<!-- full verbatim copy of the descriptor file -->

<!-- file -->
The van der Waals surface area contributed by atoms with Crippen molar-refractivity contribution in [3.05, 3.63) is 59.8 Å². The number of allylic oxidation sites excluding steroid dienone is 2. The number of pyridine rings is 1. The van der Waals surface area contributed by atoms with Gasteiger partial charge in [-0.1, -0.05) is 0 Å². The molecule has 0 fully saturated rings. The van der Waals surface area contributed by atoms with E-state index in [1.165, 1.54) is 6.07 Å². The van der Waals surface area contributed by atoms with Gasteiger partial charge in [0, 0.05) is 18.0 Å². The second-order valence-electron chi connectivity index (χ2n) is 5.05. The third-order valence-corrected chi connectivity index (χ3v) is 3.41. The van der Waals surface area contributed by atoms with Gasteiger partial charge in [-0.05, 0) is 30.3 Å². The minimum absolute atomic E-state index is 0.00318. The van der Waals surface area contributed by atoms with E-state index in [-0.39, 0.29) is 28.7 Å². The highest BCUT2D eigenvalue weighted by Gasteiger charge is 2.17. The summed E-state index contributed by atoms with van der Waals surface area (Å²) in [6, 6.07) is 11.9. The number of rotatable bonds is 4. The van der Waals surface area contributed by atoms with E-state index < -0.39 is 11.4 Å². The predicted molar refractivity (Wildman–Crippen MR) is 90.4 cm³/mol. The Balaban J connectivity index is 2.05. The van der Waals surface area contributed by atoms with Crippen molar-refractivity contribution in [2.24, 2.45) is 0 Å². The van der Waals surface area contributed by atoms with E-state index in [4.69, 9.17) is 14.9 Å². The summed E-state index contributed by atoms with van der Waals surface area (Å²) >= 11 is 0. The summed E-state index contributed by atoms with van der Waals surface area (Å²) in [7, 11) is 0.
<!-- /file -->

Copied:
The van der Waals surface area contributed by atoms with Crippen molar-refractivity contribution in [3.05, 3.63) is 59.8 Å². The number of allylic oxidation sites excluding steroid dienone is 2. The number of pyridine rings is 1. The van der Waals surface area contributed by atoms with Gasteiger partial charge in [-0.1, -0.05) is 0 Å². The molecule has 0 fully saturated rings. The van der Waals surface area contributed by atoms with E-state index in [1.165, 1.54) is 6.07 Å². The van der Waals surface area contributed by atoms with Gasteiger partial charge in [0, 0.05) is 18.0 Å². The second-order valence-electron chi connectivity index (χ2n) is 5.05. The third-order valence-corrected chi connectivity index (χ3v) is 3.41. The van der Waals surface area contributed by atoms with Gasteiger partial charge in [-0.05, 0) is 30.3 Å². The minimum absolute atomic E-state index is 0.00318. The van der Waals surface area contributed by atoms with E-state index in [-0.39, 0.29) is 28.7 Å². The highest BCUT2D eigenvalue weighted by Gasteiger charge is 2.17. The summed E-state index contributed by atoms with van der Waals surface area (Å²) in [6, 6.07) is 11.9. The number of rotatable bonds is 4. The van der Waals surface area contributed by atoms with E-state index < -0.39 is 11.4 Å². The predicted molar refractivity (Wildman–Crippen MR) is 90.4 cm³/mol. The Balaban J connectivity index is 2.05. The van der Waals surface area contributed by atoms with Crippen molar-refractivity contribution in [2.24, 2.45) is 0 Å². The van der Waals surface area contributed by atoms with E-state index in [4.69, 9.17) is 14.9 Å². The summed E-state index contributed by atoms with van der Waals surface area (Å²) >= 11 is 0. The summed E-state index contributed by atoms with van der Waals surface area (Å²) in [7, 11) is 0.